TSA56 gene is considered full of point mutations and recombination. As for the recombination mechanism, sexual pili-like cell surface appendages for genes transfer observed in Rickettsia might explain these numerous gene exchanges (Ogata et al., 2006). Gene exchanges between ancestral rickettsiae and other bacteria were probably mediated by conjugation within co-infected amoebae. The TSA56 gene might undergo recombination between different genotypes through a similar mechanism since co-infection with several genotypes at the same time had been observed both in human hosts (Sonthayanon et al., 2010) and vector mites (Shirai et al., 1982). This study also proved that intragenic recombination was common in the entire TSA56 ORF gene even among different genotype strains. And our new discovery was that the overlap between different genotypes mainly occurred in VD I and AD I areas, and VD IV and AD IV areas. In contrast, the recombination of segment containing VD II and AD II mainly occurred between the same or homologous genotype strains. The recombination analysis and evolutionary dynamic analysis on segments also verified that diversification of segments was dominated by point mutations instead of inter-segment recombination. But occasional recombination events which interrupted VD II and AD II created new unrecognized genotypes, affecting genotypes classification and increasing genotypes diversification. The ZCX90 was initially identified as a DIVERGENT strain because the highest similarity tested by BLAST was 84% in strain HL03_2 (Accession No. GU120143), and this percentage was low. The uniqueness of ZCX90 was also indirectly proved by strain 47 QNg (Accession No. KJ742341) which was isolated from Vietnam and submitted to NCBI later. 47 QNg showed 99% similarity to ZCX90 at segment level. And in Wongprompitak et al. study, this 47 QNg strain was excluded from Karp, Kato, Boryong, and Gilliam genotypes both at the nucleotide and amino acid levels and classified alone (Wongprompitak et al., 2015). We further observed a recombination event in the ZCX90 sample strain, and the suspected major parent strain was named HL03_2 in this study, which is HL03_2 described above (Accession No. GU120143). This explained the potential reason for emergence of a uncertain genotype. And it provides new insights into gene classification for this detection method, that is, the appearance of new genotypes at the segment level may stem from recombination instead of long-term evolution. Therefore, the genotyping of strains will require more careful and comprehensive consideration for potential new strains. Hosts like chiggers and rodents may be potential influence factors for genes transfer. Groups D and L have only strains from non-human sources, like chiggers and rodents. The sequences of these two groups existed independently, with few recombination events with gene segments of other groups, while other isolates from non-human sources distributed together with human-derived strains. The reason for particularity of Group D and L is not clear. It may be due to the special gene which co-infected with O. tsutsugamushi in chiggers and rodents. And this assumption is yet to be verified.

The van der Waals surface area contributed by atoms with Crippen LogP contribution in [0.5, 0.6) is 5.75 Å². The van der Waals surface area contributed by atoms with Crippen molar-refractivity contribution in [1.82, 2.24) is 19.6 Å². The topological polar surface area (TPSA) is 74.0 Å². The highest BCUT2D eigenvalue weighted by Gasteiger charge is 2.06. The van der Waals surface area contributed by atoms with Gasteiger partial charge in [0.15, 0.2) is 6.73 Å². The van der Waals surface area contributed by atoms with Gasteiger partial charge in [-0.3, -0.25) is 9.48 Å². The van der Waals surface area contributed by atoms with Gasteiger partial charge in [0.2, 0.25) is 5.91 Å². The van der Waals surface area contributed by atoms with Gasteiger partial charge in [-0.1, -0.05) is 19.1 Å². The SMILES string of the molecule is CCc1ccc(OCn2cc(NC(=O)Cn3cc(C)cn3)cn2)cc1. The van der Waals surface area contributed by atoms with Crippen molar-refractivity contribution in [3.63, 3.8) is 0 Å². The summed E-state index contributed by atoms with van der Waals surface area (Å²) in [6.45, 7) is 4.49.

One importance of genotyping study is to understand the evolution and differentiation of TSA56 ORF sequence. The low recombination frequency and the stable mutation trend mutation for 53 years indicated that the trend of genetic diversity of ORF segment is stable. This segment is a relatively conservative part of the TSA56 ORF and may anchor and represent the entire TSA56 ORF gene. And we excluded the change of genetic diversity trend of ORF segment from one potential reason for increased incident rate. Another benefit for this study is to better prepare for studying the relationship between genotypes and treatment, immunity. Currently it has been found that the virulence of different genotypes is different, but the mechanism between the TSA56 genotypes and bacterial virulence remains to be studied. Ohashi et al. (1992) considered that TSA gene was proposed relating to rickettsial pathogenesis based on the antigenical difference, but the critical sequences of TSA primary structures explaining the virulence between virulent strains (Gilliam, Karp, and Kato) and the avirulent strains (Kawasaki, Kuroki, and Shimokoshi) had not been observed. Nevertheless, Nakayama et al. (2010) believed that virulence might be related to core gene instead of TSA. In his study, the mouse high-virulence and mouse low-virulence strains were classified into same clusters, respectively, in the phylogenetic structure using 11 housekeeping genes among the core gene set of five Rickettsia species. Although the virulence truth still needs the further analysis, the TSA56 is a useful target to inhibit bacterial virulence. As for the biological function of TSA56 protein, it is required for O. tsutsugamushi adhesion by binding to fibronectin and facilitating bacterial invasion of mammalian host cells (Lin et al., 2012). So successful invasion gives bacteria chances to exert virulence, while inhibiting this protein can prevent O. tsutsugamushi from invading cells, no matter what virulence it is. Moreover, before the mechanism is discovered, inductive clinical experience indicated that bacterial genotyping may be useful for treatment. The distinctive symptom of Gilliam and Kato genotype cases were continuous fever and splenomegaly, respectively. And the laboratory features of these two genotype cases were different (Wei et al., 2017). Besides, the response to antibiotic treatment in the Karp cluster was significantly slower than Boryong cluster by comparing the average fever clearance time (Kim et al., 2011). So when the genotypes is known, the patients may get more targeted treatment from clinicians. As for prevention, corresponding immune response to genotype strains is related to better immunity, that is, homotypic immunity.